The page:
This little book contains the wisdom of the ages, and is guaranteed to produce a smile of appreciation at the sheer sense of the proverbs you will find inside. From advice you wish your mother had given you, to things you probably suspected, but had never put into words, Lifelines is a book to be read, absorbed and treasured.—Pearl Cleage, New York Times best selling author of What Looks Like Crazy On An Ordinary Day
This illustrated treasury of proverbs unites the timeless wisdom of Black communities in Africa, the Caribbean, and the Americas, while speaking to the triumphs and challenges of everyday life.
Lifelines: The Black book of Proverbs travels to all corners of the globe to reclaim and preserve African wisdom. This book offers the remarkably wise heart of Africa and her children to readers experiencing career changes, new births, weddings, death, and other rites of passage. Readers will find truth in the African saying, “When the occasion arises, there is a proverb to suit it.”
Proverbs are presented in vibrant story-poem form; and are uniquely arranged by key life cycle events such as birth, initiation, marriage, and death. The proverbs can be found under themes such as “wealth”, “parenting”, “change” and “strength.” Inspired illustrations introduce each section along with beautiful vignettes showing how African proverbs comfort, inspire and instruct during different phases of life.
Lifelines illuminates how traditions, civilization and spirit survive and thrive, despite centuries of loss of freedom, family, identity, language, land, and wealth. The proverbs offer wisdom for every stage of our lives. Collected in one place as never before, it is the perfect addition to the book shelves of families large and small, from Nairobi to New Orleans and every city in between.
Every cackling hen was an egg at first.
A woman's clothes are the price her husband pays for peace.
-Central Africa, East Africa, and Southern Africa (Bantu)
Every time an old man dies it is as if a library has burnt down.
as well as every stage of life in between, the proverbs found in Lifelines offer the guidance and wisdom to last a life time.
Unlike other collections of proverbs, Lifelines hews closely to the cycle of life and draws inspiration from the authors combined 110 years of experience. Askhari Johnson Hodari and Yvonne McCalla Sobers have set out to let their proverbs both tell a story and stand alone. So whether you flip it open to a random page, read it through from start to finish, or go searching for a proverb to match your unique circumstance, you’ll find just the right lifeline to provide the comfort and guidance you’re looking for.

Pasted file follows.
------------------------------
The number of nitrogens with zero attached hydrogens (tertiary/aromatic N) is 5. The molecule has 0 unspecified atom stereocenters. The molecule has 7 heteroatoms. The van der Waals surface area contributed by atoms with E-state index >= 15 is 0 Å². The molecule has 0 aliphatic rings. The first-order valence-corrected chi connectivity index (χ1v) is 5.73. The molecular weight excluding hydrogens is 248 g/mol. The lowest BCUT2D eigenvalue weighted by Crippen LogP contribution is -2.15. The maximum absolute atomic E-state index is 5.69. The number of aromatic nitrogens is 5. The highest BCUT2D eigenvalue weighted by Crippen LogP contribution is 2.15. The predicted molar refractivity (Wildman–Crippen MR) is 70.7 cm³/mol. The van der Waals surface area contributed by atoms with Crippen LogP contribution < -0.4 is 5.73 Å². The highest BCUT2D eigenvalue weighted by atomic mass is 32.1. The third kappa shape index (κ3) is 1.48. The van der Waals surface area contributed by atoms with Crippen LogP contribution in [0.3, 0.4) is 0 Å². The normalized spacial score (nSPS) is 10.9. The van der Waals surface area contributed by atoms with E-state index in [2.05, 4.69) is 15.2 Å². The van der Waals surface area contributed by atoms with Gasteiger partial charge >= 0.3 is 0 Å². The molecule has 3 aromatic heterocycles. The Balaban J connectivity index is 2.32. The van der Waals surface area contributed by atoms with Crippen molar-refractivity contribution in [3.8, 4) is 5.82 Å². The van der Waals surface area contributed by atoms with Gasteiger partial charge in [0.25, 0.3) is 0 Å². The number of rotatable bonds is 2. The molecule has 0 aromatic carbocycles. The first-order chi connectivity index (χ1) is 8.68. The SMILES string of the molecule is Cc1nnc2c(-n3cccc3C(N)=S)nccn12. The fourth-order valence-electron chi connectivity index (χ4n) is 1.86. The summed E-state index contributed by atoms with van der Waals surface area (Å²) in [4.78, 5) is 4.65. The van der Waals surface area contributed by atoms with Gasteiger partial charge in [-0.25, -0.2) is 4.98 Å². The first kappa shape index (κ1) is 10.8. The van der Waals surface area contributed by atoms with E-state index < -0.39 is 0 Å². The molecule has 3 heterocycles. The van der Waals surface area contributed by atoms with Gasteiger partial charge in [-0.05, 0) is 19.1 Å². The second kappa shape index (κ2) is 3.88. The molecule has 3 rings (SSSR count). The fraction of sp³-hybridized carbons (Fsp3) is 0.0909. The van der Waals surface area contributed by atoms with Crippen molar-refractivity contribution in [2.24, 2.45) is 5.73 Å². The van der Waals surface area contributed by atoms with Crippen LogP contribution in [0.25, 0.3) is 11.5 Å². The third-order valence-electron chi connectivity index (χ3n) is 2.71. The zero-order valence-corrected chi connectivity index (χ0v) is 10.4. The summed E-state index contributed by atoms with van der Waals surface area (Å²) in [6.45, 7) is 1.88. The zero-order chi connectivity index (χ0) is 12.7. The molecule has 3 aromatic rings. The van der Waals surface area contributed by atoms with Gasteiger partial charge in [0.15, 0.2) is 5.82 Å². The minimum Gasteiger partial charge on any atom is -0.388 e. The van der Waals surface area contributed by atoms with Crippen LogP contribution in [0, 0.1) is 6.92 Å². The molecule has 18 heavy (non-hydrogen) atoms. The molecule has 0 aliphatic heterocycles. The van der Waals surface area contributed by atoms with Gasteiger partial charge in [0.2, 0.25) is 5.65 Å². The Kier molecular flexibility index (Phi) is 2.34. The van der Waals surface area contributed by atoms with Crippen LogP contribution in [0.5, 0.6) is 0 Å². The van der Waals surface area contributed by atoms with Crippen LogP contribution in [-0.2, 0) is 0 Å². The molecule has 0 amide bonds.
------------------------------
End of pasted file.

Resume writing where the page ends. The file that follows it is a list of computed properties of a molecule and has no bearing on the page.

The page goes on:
From the Hardcover edition.
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|Title of Business & Economics eBook: Lifelines|
|Release Date: 11-10-2009|
|Allowed Countries (hover)|
|Publisher: Broadway Books|
This eBook download is available in the following formats:
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The tongue of Egyptian experience has the most truth. A lie runs in Cuba only until the truth overtakes it. The tree with the most leaves does not necessarily produce Brazil's juiciest fruit. It is before the drum that a Haitian learns the samba. If you dance with a crocodile in Guyana, you better plan what you're going to do when the dance is done.
As "daughters of experience," we share a passion for proverbs. Short, snappy sayings surround our lives. During our upbringings, we both learned that "a proverb is to speech what salt is to food" (Ethiopia). When Askhari misbehaved and believed she had gotten away with something, her grandma Addie always said All shut eye ain't sleep.
Grandma also reminded her not to be picky, but that she always had choices, by saying Any kind of water puts out a fire.
Askhari's great aunt Weezy, a proud but poor woman, used to sit in her rocking chair, cross her legs, and say Even a poor rat has at least one hole.
Askhari's mama, referring to her father's dark complexion, told her The blacker the berry, the sweeter the juice. Askhari's mama frequently used that proverb to remind Askhari to feel beautiful and to strengthen her children's and students' self-esteem in a whitedominated society.
In Jamaica, Yvonne's mother, like Askhari's mama, warned against premarital sex by saying He won't buy the cow if the milk is free.
Yvonne's mother also warned her that disaster could follow the pleasure of the moment: Chicken merry, hawk near.
Miss Annie, Yvonne's grandmother, cautioned her, in particular, against creating problems where there were none before: Trouble don't set up...